Tobacco-Free Parks

City of Pendleton Parks are now Tobacco-Free!


Pendleton Parks and Recreation is excited to join other Oregon park systems in becoming 100% tobacco-free. This policy supports our mission to promote healthy lifestyles and environments for residents and park visitors in Pendleton.

Tobacco-free parks promote healthy living, and this new policy reflects the Pendleton Parks and Recreation Department’s mission: Working hand-in-hand in our community to provide excellence in our Parks and Recreation facilities and activities for a more livable, natural and healthy Pendleton.

Frequently Asked Questions

What is the Tobacco-Free Parks policy and what does it mean?
The new policy, set into ordinance by City Council as Ordinance 2645, states “Tobacco prohibited. No person shall use tobacco products, nor shall they smoke, aerosolize, or vaporize tobacco or any other inhalants, or carry a lighted smoking instrument or activated inhalant delivery system in all public places on all public parks properties, including city-owned cemeteries.” The full ordinance can be viewed at the link above.

In short, it means that no tobacco products, including cigarettes, e-cigarettes, “vapes,” smokeless tobacco, and so on, can be used on any park property including the Riverfront Plaza, the River Parkway, Olney Cemetery, and all park parking lots.

When does the new policy go into effect?
The ordinance went into effect on November 17, 2017. The first six months include an education period, which means no citations will be issued for violations of the ordinance.

Whom does the policy apply to?
Everyone, all park staff and visitors are prohibited from using tobacco products anywhere on City of Pendleton park properties.

Where does this policy apply?
No tobacco products, including cigarettes, e-cigarettes, “vapes,” smokeless tobacco, and so on, can be used on any park property including the Riverfront Plaza, River Parkway, Olney Cemetery, and all park parking lots.

What about people using alcohol or drugs such as marijuana or methamphetamines?
These substances are already covered in existing State of Oregon laws. It is illegal to use alcohol or marijuana in public places. It is illegal to use methamphetamines anywhere.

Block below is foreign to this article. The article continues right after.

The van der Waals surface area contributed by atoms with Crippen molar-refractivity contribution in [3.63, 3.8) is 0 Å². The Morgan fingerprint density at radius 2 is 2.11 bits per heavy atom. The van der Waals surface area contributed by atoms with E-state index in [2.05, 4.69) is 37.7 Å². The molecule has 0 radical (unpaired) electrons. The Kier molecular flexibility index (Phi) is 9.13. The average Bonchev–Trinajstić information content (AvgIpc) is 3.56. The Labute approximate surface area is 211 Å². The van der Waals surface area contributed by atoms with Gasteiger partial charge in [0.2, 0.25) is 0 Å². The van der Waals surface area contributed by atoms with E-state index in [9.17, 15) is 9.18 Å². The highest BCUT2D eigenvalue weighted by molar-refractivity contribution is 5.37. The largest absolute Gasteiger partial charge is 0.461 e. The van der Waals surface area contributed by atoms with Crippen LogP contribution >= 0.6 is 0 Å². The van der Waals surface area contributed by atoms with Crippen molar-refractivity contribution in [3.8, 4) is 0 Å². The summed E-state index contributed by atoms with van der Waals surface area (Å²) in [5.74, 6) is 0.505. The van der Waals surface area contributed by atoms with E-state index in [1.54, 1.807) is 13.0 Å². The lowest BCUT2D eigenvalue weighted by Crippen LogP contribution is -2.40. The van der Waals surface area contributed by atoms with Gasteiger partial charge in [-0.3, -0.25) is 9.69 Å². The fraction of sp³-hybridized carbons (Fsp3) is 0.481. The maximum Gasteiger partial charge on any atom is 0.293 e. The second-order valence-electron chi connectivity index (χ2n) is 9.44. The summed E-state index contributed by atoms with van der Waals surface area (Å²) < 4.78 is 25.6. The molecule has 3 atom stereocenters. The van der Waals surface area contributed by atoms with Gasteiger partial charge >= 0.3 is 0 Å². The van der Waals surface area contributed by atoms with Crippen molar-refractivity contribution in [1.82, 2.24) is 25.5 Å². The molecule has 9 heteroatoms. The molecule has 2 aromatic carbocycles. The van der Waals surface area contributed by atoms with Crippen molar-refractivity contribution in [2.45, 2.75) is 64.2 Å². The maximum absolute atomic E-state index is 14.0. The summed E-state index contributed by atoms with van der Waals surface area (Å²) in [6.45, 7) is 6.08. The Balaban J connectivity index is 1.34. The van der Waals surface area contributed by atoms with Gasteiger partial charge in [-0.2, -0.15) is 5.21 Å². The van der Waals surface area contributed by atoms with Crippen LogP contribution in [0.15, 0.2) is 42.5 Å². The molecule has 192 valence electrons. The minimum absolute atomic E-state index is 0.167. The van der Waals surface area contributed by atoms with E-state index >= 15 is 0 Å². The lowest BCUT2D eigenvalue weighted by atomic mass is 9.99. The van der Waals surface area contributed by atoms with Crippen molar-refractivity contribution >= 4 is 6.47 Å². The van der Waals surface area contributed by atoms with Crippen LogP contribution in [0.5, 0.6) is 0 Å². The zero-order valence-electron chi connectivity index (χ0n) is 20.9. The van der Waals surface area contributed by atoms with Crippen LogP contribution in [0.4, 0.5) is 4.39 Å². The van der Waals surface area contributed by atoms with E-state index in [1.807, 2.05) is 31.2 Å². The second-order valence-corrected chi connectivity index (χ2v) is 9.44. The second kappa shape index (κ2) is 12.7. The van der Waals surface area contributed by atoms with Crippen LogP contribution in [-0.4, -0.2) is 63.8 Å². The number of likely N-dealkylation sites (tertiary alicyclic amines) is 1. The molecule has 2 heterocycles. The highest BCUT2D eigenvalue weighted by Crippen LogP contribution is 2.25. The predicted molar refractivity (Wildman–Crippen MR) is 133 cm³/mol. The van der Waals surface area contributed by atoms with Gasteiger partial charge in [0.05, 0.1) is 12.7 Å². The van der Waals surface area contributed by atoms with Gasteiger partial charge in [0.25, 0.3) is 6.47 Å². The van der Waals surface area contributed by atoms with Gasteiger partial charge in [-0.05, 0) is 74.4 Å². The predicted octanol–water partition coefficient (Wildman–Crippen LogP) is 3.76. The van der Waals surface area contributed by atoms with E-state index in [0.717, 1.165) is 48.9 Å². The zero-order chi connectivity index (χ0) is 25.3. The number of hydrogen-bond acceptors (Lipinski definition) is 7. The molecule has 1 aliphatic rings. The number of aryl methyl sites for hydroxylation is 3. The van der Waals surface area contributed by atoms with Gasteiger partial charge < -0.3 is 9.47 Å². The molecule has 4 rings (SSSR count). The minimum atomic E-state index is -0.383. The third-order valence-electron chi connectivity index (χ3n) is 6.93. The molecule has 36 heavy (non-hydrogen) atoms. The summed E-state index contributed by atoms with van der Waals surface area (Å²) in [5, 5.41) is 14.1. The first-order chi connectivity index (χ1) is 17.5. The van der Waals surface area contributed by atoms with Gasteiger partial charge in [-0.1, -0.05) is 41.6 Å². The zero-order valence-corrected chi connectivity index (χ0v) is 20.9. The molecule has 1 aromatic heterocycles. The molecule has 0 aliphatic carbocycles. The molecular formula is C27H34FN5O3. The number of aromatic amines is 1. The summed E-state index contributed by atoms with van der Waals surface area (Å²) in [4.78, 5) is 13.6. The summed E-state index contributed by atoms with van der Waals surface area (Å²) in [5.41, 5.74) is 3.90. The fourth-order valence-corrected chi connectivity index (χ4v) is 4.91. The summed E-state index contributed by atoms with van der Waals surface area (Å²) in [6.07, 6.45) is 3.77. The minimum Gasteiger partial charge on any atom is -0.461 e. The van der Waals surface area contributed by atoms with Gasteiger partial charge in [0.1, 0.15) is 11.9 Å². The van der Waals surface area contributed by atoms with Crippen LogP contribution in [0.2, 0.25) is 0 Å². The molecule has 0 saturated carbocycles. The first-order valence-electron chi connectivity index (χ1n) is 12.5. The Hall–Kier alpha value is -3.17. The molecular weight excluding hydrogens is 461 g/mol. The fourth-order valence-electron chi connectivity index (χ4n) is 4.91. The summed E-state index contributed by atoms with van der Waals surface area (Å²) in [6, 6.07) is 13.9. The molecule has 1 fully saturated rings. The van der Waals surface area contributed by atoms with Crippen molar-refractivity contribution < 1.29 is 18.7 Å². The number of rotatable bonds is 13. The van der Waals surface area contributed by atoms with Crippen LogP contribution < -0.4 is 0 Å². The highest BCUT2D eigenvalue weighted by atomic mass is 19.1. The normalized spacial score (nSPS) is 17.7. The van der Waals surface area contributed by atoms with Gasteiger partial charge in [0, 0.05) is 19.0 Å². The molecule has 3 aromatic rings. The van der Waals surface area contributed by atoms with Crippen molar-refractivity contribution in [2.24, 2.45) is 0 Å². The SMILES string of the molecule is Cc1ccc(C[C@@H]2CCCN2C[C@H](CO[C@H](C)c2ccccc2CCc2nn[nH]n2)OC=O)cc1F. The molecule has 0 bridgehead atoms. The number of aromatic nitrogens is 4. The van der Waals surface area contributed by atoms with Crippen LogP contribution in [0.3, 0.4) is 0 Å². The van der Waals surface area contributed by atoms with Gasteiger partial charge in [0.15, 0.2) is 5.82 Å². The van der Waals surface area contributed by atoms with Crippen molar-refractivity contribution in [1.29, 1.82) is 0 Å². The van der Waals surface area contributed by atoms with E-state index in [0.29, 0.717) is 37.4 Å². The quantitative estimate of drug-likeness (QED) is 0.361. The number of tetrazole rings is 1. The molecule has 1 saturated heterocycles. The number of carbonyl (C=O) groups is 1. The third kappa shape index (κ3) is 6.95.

Do tobacco-free parks infringe on or violate any of my civil and/or Constitutional rights?
No. This policy does not take away individuals’ rights to choose to smoke or use tobacco. Instead, it asks tobacco users to refrain from smoking and using tobacco while visiting City parks.

Tobacco-free policies for outdoor recreational facilities and events do not restrict people from using these facilities or attending these events; rather, they aim to ensure that tobacco users refrain from using tobacco for the period of time that they are using the parks. This protects the public health rights of community members, especially children, who are also using these parks and facilities.

Can I smoke or use tobacco in my car since it is my personal property?
No. Tobacco use on any City of Pendleton park property is prohibited, including the parking lots, restrooms, and shelters. Employees and visitors must refrain from using tobacco until they leave our facilities, including parking areas.

How will the new policy be enforced?
For a six-month period ending April 17, 2018, education will be the sole method of enforcement. After that point, citations may be issues. However, issuing citations is not the goal of the ordinance. The goal of the ordinance is to eliminate tobacco use in public parks, and education is a more beneficial way to do that.

Tobacco users can assist with enforcement by choosing to smoke before or after using a public park. That is the best enforcement of the ordinance. If you have any questions about why this is best choice, see the information sheet regarding the effects of tobacco use below.

Enforcement will happen with courtesy and respect, with an emphasis on education and support. The primary method of enforcement will be education and asking for voluntary compliance. Community members are one of the best enforcement tools for a tobacco-free policy. Most people do not want to be exposed to secondhand smoke, and are willing to speak up if they are being exposed and know an ordinance is in place that is being violated.

What do I do if I see someone using tobacco in a park, on the River Walkway, or in Olney Cemetery? 
If you witness someone using tobacco, you have three options:

  1. If comfortable, approach the tobacco-user and inform them of the tobacco-free policy. There is language below to assist you.
  2. Report the violation to the Parks department, so they know where violations are occurring. Report the violation to the Police department, so they can assist in enforcing the ordinance. Please note that the Police department has advised that there is a priority system in place for dealing with reports to their department. Tobacco use will not take priority over more immediate needs. We want you to be aware of what to expect.
  3. Neither approach the tobacco user nor report the violation to Parks of Police. Your choice in how to deal with the matter is based on your own personal comfort level.

It is important that all park users help maintain a tobacco-free environment by respectfully educating anyone who is observed using tobacco products while in the park.

Excuse me, I wanted to let you know that this, and all city parks are now tobacco-free. Please put out your cigarette. If you wish to continue smoking, please respect the policy and go off park grounds. Thank you.